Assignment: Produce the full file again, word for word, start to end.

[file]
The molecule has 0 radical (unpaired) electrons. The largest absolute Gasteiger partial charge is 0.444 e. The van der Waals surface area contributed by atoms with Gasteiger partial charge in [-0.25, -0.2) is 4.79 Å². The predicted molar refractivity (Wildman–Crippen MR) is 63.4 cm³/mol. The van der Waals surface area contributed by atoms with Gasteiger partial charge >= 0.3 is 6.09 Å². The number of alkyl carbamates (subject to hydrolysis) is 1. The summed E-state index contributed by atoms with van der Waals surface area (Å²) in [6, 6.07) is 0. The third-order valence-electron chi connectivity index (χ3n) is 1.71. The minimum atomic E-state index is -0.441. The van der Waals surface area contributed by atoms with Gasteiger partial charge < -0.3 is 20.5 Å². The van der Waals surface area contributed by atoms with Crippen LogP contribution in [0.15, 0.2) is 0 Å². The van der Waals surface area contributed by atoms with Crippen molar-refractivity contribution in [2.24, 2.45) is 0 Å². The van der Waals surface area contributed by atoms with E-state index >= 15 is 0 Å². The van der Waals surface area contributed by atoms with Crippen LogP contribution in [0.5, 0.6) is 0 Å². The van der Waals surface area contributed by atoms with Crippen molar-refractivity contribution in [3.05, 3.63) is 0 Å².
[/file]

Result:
The molecule has 0 radical (unpaired) electrons. The largest absolute Gasteiger partial charge is 0.444 e. The van der Waals surface area contributed by atoms with Gasteiger partial charge in [-0.25, -0.2) is 4.79 Å². The predicted molar refractivity (Wildman–Crippen MR) is 63.4 cm³/mol. The van der Waals surface area contributed by atoms with Gasteiger partial charge >= 0.3 is 6.09 Å². The number of alkyl carbamates (subject to hydrolysis) is 1. The summed E-state index contributed by atoms with van der Waals surface area (Å²) in [6, 6.07) is 0. The third-order valence-electron chi connectivity index (χ3n) is 1.71. The minimum atomic E-state index is -0.441. The van der Waals surface area contributed by atoms with Gasteiger partial charge < -0.3 is 20.5 Å². The van der Waals surface area contributed by atoms with Crippen LogP contribution in [0.15, 0.2) is 0 Å². The van der Waals surface area contributed by atoms with Crippen molar-refractivity contribution in [2.24, 2.45) is 0 Å². The van der Waals surface area contributed by atoms with E-state index >= 15 is 0 Å². The van der Waals surface area contributed by atoms with Crippen LogP contribution in [0.5, 0.6) is 0 Å². The van der Waals surface area contributed by atoms with Crippen molar-refractivity contribution in [3.05, 3.63) is 0 Å².